This bar is great for any time of the day due to it’s lower carb content, while providing you with good fats and lots of protein.

prep time: 5 minutes

serves: 4



4 scoops of chocolate protein powder

2/3 cup of flax meal

4 Tbsp of chunky natural peanut butter

1/4 cup of water


  • Mix everything together in a large bowl and start stirring. At first, it will seem like there’s not enough water, but keep stirring, and it will eventually become a sticky blob of dough. If you have to, add water 1 tablespon at a time.
  • Devide mixture into 4 equal portions, and put them together into separate pieces of plastic wrap, shaping into a bar within the wrap. It’s easier to shape them by laying plastic wrap in one side of a small casserole dish, pressing the dough into the natural shape of the dish.
  • Put the bars in the fridge, or store them in the freezer. Mine don’t last long enough to be stored in the freezer though:)

NUTRITION INFO per serving:

Calories: 283

Protein:  29g

Carbs:    11g

Fat:       15g

Second bar is now my go-to postworkout treat! Here the fat and carbs are flipped, while protein is still high. The tartness of the dried cranberries provides balance to the chocolate and oats.

Prep time: 20 min

Serves: 6




1.5 cup of rolled oats (ground into powder in food processor)

1 cup of whole wheat flower

5 scoops of chocolate protein

2 teaspoons sugar (use substitute if desired)

1/3 cup dried cranberries

2 teaspoons of baking powder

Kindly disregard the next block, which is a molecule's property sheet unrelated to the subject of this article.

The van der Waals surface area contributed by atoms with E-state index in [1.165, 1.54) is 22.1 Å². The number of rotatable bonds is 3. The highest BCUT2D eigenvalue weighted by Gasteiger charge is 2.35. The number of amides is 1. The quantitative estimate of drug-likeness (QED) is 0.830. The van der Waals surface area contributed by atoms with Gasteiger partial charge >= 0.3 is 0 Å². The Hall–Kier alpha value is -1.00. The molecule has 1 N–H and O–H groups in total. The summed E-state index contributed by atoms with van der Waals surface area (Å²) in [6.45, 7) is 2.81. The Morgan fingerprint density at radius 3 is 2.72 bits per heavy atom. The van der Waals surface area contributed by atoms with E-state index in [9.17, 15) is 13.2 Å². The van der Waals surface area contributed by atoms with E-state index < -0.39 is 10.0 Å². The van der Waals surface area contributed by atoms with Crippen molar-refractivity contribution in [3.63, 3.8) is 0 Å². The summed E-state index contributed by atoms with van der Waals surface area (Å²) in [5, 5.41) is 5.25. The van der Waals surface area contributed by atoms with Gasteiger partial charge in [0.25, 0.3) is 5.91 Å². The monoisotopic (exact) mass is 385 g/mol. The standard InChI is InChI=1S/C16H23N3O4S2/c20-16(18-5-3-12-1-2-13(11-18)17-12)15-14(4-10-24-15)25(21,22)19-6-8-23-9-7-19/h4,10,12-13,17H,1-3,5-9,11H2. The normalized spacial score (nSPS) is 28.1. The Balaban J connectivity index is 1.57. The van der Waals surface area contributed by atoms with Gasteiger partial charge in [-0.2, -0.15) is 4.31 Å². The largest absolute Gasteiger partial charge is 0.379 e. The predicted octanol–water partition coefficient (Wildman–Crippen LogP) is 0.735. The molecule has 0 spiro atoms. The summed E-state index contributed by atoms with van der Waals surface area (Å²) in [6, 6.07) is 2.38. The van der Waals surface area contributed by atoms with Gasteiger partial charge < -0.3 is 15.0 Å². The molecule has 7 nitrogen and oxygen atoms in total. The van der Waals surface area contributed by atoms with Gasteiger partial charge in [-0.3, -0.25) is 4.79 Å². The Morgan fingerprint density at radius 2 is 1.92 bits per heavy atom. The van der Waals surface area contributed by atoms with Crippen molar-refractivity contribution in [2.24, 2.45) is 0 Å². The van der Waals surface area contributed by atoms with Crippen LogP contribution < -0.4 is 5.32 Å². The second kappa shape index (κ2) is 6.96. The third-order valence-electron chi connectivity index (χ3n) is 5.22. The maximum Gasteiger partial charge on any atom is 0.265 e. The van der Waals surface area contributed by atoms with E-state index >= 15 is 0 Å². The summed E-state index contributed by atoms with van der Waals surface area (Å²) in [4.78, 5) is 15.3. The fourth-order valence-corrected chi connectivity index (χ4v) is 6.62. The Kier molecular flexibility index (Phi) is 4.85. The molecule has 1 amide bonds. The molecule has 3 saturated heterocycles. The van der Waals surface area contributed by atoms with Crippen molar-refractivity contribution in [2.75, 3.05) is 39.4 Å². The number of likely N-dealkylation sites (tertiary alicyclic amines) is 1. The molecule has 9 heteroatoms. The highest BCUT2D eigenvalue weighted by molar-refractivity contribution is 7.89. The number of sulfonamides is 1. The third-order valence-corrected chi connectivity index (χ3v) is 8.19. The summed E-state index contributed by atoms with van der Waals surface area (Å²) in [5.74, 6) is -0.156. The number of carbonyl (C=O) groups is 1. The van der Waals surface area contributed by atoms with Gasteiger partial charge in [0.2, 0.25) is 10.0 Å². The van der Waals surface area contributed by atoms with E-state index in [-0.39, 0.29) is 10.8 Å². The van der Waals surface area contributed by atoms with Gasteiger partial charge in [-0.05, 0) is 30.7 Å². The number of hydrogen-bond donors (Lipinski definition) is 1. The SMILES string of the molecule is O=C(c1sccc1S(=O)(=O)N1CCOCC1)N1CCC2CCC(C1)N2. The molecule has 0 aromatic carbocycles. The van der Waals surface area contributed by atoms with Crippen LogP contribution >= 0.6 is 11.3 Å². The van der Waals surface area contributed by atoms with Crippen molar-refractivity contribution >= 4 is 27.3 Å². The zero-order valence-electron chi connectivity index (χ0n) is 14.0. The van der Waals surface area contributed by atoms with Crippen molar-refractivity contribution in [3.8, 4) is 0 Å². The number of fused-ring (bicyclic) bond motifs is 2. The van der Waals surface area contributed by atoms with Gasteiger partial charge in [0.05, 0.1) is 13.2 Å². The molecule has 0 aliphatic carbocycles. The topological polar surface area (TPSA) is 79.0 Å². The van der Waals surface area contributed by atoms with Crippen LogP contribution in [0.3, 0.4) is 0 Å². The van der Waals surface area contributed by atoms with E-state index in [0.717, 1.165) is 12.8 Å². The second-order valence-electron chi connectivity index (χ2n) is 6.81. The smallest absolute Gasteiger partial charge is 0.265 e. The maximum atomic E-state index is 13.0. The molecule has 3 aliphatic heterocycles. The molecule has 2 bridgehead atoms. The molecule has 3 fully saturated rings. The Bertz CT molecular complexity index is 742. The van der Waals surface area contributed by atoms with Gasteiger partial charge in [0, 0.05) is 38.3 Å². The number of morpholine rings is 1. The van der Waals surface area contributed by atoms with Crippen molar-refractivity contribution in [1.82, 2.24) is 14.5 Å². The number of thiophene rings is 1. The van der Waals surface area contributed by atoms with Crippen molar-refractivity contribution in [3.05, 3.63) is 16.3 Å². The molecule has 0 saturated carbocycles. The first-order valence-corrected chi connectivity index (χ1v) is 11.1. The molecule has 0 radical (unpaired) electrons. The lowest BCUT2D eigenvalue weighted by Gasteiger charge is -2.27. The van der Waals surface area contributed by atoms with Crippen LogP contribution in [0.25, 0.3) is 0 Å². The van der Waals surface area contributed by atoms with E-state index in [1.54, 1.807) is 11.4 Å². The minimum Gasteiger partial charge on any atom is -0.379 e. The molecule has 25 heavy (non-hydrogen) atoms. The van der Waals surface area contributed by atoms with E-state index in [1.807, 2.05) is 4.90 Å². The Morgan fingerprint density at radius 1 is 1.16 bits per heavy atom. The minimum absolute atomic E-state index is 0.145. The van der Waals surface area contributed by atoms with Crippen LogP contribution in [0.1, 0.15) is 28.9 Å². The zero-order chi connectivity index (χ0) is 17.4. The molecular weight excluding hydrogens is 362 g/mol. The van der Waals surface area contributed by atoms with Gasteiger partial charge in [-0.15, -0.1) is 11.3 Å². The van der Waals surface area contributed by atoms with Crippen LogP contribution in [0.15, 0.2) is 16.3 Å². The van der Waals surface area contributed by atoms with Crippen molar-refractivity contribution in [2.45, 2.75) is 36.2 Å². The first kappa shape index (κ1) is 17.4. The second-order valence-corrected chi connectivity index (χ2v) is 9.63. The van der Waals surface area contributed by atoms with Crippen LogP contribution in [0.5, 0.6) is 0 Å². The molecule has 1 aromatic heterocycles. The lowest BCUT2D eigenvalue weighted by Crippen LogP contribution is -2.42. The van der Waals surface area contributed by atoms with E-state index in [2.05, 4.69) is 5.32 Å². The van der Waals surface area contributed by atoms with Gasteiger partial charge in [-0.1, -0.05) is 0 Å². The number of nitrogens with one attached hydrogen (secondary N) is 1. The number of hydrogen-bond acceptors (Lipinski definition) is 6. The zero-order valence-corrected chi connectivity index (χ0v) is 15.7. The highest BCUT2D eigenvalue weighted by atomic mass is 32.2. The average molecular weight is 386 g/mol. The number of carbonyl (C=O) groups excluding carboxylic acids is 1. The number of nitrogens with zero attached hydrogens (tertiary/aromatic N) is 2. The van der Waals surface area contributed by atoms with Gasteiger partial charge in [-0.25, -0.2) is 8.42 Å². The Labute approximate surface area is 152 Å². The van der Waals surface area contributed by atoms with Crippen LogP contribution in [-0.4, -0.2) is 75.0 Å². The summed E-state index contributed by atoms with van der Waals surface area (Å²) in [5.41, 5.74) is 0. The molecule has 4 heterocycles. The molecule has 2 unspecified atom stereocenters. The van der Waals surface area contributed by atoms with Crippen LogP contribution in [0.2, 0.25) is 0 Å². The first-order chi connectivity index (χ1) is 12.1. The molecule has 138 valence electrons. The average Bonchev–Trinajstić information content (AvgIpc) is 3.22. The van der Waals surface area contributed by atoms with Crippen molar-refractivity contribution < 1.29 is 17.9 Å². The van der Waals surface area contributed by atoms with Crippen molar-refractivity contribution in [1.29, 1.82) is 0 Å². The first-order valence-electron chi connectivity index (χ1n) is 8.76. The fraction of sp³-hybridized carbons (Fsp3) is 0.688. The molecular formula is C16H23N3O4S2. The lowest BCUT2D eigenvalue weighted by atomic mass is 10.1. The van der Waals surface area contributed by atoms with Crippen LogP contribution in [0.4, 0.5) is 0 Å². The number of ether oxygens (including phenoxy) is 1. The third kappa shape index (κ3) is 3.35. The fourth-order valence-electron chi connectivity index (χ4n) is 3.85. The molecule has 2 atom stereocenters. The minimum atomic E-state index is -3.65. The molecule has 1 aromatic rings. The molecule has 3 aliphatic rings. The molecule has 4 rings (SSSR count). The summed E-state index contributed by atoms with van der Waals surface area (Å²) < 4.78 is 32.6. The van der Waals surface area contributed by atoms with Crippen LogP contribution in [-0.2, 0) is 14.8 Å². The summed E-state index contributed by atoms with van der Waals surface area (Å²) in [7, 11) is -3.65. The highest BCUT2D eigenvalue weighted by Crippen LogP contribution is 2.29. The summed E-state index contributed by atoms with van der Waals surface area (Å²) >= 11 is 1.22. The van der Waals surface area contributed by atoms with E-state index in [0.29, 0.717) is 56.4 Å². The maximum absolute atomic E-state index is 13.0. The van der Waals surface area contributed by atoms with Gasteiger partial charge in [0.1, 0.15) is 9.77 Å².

1 teaspoon of cinnamon

1/2 teaspoon of salt

2/3 non-fat plain yougurt

1/3 cup applesauce

2 Tbsp of honey

1 Tbsp of olive oil or flax oil


  • Preheat oven to 350F
  • Combine the dry ingredients in a large bowl (except protein powder), mixing briefly.
  • In a food processor combine yogurt, applesauce and oil. Mix on low. Add protein powder, 1 scoop at a time, to the mixture till thoroughly blended.
  • Pour the mixture into the dry ingredients. Add honey and mix well untill everything is incorporated. Warning: things will get sticky:)
  • Transfer the dough into an 8×12 inch cooking dish (greased with oil)
  • Bake at 350F for 10 minutes


Calories: 306

Protein:  26g

Carbs:   41g

Fat:       5g

Side NoteSome of you might not even need the extra sugar/sweetener if your chocolate protein powder is sweet enough. I didn’t add any to my Peanut Butter Fudge Bar, and it came out just fine.

Recipes Credit: Precision Nutrition (